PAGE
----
It’s Nothing is a deeply moving piece of art that uses cinema to express the feelings of shame, disgust, and despair that come with an eating disorder. Written by Julia Lederer and directed by Anna Maguire, the short film premiered at TIFF 2019, and was praised by critics and audiences alike. But what is particularly interesting about It’s Nothing, is the life and impact that the film has had since then.
“I have trouble talking about it in definitive terms,” says Lederer, when I ask her when her eating disorder began. She can’t say for certain, as if it’s always been part of who she is, but during her undergraduate degree she recognized that she had a real life-threatening problem.
This is never shared outright in the fictional film based on her experience. We never hear the words “anorexia” or “eating disorder” uttered, but we see how the illness infiltrates all parts of Robin, the main character, exquisitely performed by Emily Piggford. We see how she’s being held captive by her disease.
When Robin is passed a slice of cake at a party, we can feel the panic that nearly suffocates her. When she wakes in the night hungry, and ravages the cupboards for a snack, leaving a trail of crumbs in her bedsheets, we feel her desperation, hear her self-loathing, and understand how far gone she is in her disease.
For Robin, every day is full of battles. Dinner is not a meal, but a dreaded obstacle. And it’s not just moments with food that are anxiety-inducing; a voice in her head, brutally and brilliantly played by Cara Gee, makes sure to always remind Robin that she’s incapable, not good enough, and a pathetic human being. Watching her attempt to gain control of her life, and hush the intrusive thoughts, is difficult to stomach. But anyone who’s ever had debilitating mental health issues will see parts of themselves in It’s Nothing.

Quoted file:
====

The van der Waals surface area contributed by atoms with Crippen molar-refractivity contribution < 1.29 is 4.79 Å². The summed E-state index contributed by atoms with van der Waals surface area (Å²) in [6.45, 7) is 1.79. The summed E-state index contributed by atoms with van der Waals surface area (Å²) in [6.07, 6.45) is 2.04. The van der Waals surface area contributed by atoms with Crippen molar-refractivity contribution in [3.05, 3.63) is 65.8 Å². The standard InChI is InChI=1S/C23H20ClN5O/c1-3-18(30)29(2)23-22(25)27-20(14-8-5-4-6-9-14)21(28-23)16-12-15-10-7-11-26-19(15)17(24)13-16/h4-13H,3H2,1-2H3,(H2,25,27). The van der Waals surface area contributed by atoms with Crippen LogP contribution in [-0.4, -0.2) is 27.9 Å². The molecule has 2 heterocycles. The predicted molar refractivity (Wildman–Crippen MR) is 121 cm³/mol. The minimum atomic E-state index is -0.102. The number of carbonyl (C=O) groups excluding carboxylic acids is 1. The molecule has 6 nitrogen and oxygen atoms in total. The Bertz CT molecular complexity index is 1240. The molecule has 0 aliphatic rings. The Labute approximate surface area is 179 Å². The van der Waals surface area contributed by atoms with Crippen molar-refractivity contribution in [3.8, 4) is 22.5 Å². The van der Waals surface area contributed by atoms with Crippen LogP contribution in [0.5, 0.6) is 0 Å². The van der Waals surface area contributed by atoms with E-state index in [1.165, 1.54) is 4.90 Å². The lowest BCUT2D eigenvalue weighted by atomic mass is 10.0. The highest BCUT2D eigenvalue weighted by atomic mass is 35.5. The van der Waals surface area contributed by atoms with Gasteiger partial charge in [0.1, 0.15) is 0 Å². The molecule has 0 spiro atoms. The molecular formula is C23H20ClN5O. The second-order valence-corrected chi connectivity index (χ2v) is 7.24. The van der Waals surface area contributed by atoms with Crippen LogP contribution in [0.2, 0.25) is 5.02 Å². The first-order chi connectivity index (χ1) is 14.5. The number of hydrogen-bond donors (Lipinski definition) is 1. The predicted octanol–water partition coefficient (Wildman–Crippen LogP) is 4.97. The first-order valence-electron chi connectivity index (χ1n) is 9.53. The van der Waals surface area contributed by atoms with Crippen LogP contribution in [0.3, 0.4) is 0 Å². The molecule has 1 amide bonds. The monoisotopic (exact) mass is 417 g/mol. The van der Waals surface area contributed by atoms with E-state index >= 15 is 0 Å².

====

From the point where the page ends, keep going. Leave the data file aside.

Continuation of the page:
“The thing that surprised me is the breadth of people who relate to it. The behaviours that an eating disorder creates are very specific but the feelings that generate them are often much more universal,” Julia tells me. “I had a lot of trouble explaining why I was doing what I was doing when I had an eating disorder, or explaining it after the fact even. And I think what I do best as a writer is show emotion in tactile ways, so it felt like a cool challenge to do that with these feelings that are so hard for me to communicate. There’s a lot of shame associated with them and they are really complicated.“
Julia waited a long time before she wrote anything about her eating disorder for public consumption. And she’s glad she gave herself time: “It felt like a choice and not a reaction to something immediate.” You can feel that in the film—this is not a rushed story, or an emotional response.
It’s Nothing has traveled the world, playing in numerous film festivals, and has been used in both healthcare and academic settings to help communicate the complex layers that prevent people living with eating disorders from making any kind of quick fix. The film has deeply resonated with so many individuals, both in the eating disorder community and outside, that TIFF partnered with Sheena’s Place, an organization that offers group-based support to people affected by an eating disorder or disordered eating, to hold a special screening event with a therapist onsite to help support audience members.
“Before I made the film, I hadn’t seen anything about the subject matter that I could relate to,” says Julia. “It always felt like it was from the outside in, so I really wanted to do something that was from the inside out. Being able to share something that doesn’t feel dishonest in its resolution, because it resolves in a way that is complicated and hard, but can still be shared and understood, is great.”
The film has generated countless conversations around eating disorders, trauma, body image and mental health. It has also become a tool people can use to share what they’ve lived through. Julia shares that a friend, who experienced an extreme eating disorder as a teen, relayed that It’s Nothing was the first thing she found that could help explain to her family what she had lived through. Sometimes words aren’t enough.
“As a filmmaker, I think that the more specific one can be, the more universal things become,” says Anna, the director “There’s a paradox there, and it seems counterintuitive but there is a specificity that we absolutely have not shied away from. It’s about isolation, loneliness, overwhelm, it’s about how we cope with complex emotions, I could go on and on and on. The more we can use art as a form of connection and of community then that for me is what’s important. Not everyone has to get it or understand it, that isn’t the purpose of art or cinema. It’s one perspective in a sea of perspectives. We’d love it to connect, but there’s no imperative to do it.”